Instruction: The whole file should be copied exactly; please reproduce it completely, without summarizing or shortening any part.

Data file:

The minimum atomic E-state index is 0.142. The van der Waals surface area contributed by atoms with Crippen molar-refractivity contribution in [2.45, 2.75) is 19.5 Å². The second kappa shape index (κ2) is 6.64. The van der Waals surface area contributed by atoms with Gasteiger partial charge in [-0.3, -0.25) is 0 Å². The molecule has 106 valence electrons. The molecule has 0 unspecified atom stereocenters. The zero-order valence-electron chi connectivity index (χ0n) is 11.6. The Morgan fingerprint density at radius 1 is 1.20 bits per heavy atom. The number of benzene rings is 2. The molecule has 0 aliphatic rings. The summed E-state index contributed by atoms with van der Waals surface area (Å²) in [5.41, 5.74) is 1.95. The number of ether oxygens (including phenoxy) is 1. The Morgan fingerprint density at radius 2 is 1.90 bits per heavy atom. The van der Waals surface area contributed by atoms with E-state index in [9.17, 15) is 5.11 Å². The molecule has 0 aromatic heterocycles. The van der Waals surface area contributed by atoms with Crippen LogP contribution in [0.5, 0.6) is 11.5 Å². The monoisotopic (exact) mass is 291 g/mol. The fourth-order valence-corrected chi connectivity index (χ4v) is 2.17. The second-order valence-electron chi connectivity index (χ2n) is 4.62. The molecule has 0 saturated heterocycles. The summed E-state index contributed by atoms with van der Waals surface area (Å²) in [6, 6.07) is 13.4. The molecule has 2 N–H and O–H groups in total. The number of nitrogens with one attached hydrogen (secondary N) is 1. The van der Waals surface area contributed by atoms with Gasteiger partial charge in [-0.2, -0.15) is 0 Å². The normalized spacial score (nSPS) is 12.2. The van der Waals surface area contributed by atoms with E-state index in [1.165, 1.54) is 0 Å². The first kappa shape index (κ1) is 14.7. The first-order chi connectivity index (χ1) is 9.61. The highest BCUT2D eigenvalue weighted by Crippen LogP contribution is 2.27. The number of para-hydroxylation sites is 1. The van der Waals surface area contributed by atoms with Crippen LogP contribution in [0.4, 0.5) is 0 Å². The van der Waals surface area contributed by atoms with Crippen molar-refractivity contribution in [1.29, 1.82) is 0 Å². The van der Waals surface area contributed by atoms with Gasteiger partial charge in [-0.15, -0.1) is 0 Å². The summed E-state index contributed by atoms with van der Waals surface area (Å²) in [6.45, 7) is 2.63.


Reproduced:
The minimum atomic E-state index is 0.142. The van der Waals surface area contributed by atoms with Crippen molar-refractivity contribution in [2.45, 2.75) is 19.5 Å². The second kappa shape index (κ2) is 6.64. The van der Waals surface area contributed by atoms with Gasteiger partial charge in [-0.3, -0.25) is 0 Å². The molecule has 106 valence electrons. The molecule has 0 unspecified atom stereocenters. The zero-order valence-electron chi connectivity index (χ0n) is 11.6. The Morgan fingerprint density at radius 1 is 1.20 bits per heavy atom. The number of benzene rings is 2. The molecule has 0 aliphatic rings. The summed E-state index contributed by atoms with van der Waals surface area (Å²) in [5.41, 5.74) is 1.95. The number of ether oxygens (including phenoxy) is 1. The Morgan fingerprint density at radius 2 is 1.90 bits per heavy atom. The van der Waals surface area contributed by atoms with E-state index in [9.17, 15) is 5.11 Å². The molecule has 0 aromatic heterocycles. The van der Waals surface area contributed by atoms with Crippen LogP contribution in [0.5, 0.6) is 11.5 Å². The monoisotopic (exact) mass is 291 g/mol. The fourth-order valence-corrected chi connectivity index (χ4v) is 2.17. The second-order valence-electron chi connectivity index (χ2n) is 4.62. The molecule has 0 saturated heterocycles. The summed E-state index contributed by atoms with van der Waals surface area (Å²) in [6, 6.07) is 13.4. The molecule has 2 N–H and O–H groups in total. The number of nitrogens with one attached hydrogen (secondary N) is 1. The van der Waals surface area contributed by atoms with Gasteiger partial charge in [-0.2, -0.15) is 0 Å². The normalized spacial score (nSPS) is 12.2. The van der Waals surface area contributed by atoms with E-state index in [1.165, 1.54) is 0 Å². The first kappa shape index (κ1) is 14.7. The first-order chi connectivity index (χ1) is 9.61. The highest BCUT2D eigenvalue weighted by Crippen LogP contribution is 2.27. The number of para-hydroxylation sites is 1. The van der Waals surface area contributed by atoms with Crippen LogP contribution in [0.4, 0.5) is 0 Å². The van der Waals surface area contributed by atoms with Crippen molar-refractivity contribution in [1.29, 1.82) is 0 Å². The van der Waals surface area contributed by atoms with Gasteiger partial charge in [-0.15, -0.1) is 0 Å². The summed E-state index contributed by atoms with van der Waals surface area (Å²) in [6.45, 7) is 2.63.